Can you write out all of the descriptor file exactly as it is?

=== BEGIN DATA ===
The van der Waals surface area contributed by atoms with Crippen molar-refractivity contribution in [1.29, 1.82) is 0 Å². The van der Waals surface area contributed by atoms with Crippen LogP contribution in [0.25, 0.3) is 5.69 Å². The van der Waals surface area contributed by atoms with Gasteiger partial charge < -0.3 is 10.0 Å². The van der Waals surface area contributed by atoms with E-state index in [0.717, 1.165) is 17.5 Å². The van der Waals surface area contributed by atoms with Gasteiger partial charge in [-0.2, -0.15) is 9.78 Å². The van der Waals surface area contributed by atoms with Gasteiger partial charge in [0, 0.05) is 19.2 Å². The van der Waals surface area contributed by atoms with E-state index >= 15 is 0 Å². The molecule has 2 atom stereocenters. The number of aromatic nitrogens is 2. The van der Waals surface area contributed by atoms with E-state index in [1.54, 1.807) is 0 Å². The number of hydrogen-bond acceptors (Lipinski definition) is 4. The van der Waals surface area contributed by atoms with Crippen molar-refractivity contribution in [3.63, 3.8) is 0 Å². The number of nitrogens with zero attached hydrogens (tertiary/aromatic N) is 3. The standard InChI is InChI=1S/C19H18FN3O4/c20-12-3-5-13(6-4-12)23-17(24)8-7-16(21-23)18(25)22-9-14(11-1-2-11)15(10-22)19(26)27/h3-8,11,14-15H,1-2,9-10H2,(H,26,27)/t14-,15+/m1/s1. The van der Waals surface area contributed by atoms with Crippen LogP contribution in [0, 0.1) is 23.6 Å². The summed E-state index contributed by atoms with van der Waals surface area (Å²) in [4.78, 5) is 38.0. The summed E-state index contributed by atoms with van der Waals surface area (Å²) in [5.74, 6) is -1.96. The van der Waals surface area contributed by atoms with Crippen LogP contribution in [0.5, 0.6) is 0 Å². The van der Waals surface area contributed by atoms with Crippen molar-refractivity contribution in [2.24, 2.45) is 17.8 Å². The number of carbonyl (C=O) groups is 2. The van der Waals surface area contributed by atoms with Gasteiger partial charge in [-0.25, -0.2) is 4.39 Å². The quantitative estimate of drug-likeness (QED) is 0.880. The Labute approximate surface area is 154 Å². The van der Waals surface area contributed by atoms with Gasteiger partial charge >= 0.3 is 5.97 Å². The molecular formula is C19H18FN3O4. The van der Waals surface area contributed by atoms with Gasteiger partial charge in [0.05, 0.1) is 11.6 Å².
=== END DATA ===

The van der Waals surface area contributed by atoms with Crippen molar-refractivity contribution in [1.29, 1.82) is 0 Å². The van der Waals surface area contributed by atoms with Crippen LogP contribution in [0.25, 0.3) is 5.69 Å². The van der Waals surface area contributed by atoms with Gasteiger partial charge < -0.3 is 10.0 Å². The van der Waals surface area contributed by atoms with E-state index in [0.717, 1.165) is 17.5 Å². The van der Waals surface area contributed by atoms with Gasteiger partial charge in [-0.2, -0.15) is 9.78 Å². The van der Waals surface area contributed by atoms with Gasteiger partial charge in [0, 0.05) is 19.2 Å². The van der Waals surface area contributed by atoms with E-state index >= 15 is 0 Å². The molecule has 2 atom stereocenters. The number of aromatic nitrogens is 2. The van der Waals surface area contributed by atoms with E-state index in [1.54, 1.807) is 0 Å². The number of hydrogen-bond acceptors (Lipinski definition) is 4. The van der Waals surface area contributed by atoms with Crippen molar-refractivity contribution in [3.63, 3.8) is 0 Å². The number of nitrogens with zero attached hydrogens (tertiary/aromatic N) is 3. The standard InChI is InChI=1S/C19H18FN3O4/c20-12-3-5-13(6-4-12)23-17(24)8-7-16(21-23)18(25)22-9-14(11-1-2-11)15(10-22)19(26)27/h3-8,11,14-15H,1-2,9-10H2,(H,26,27)/t14-,15+/m1/s1. The van der Waals surface area contributed by atoms with Crippen LogP contribution in [0, 0.1) is 23.6 Å². The summed E-state index contributed by atoms with van der Waals surface area (Å²) in [4.78, 5) is 38.0. The summed E-state index contributed by atoms with van der Waals surface area (Å²) in [5.74, 6) is -1.96. The van der Waals surface area contributed by atoms with Crippen LogP contribution in [0.5, 0.6) is 0 Å². The van der Waals surface area contributed by atoms with Crippen molar-refractivity contribution in [2.24, 2.45) is 17.8 Å². The number of carbonyl (C=O) groups is 2. The van der Waals surface area contributed by atoms with Gasteiger partial charge in [-0.25, -0.2) is 4.39 Å². The quantitative estimate of drug-likeness (QED) is 0.880. The Labute approximate surface area is 154 Å². The van der Waals surface area contributed by atoms with Gasteiger partial charge >= 0.3 is 5.97 Å². The molecular formula is C19H18FN3O4. The van der Waals surface area contributed by atoms with Gasteiger partial charge in [0.05, 0.1) is 11.6 Å².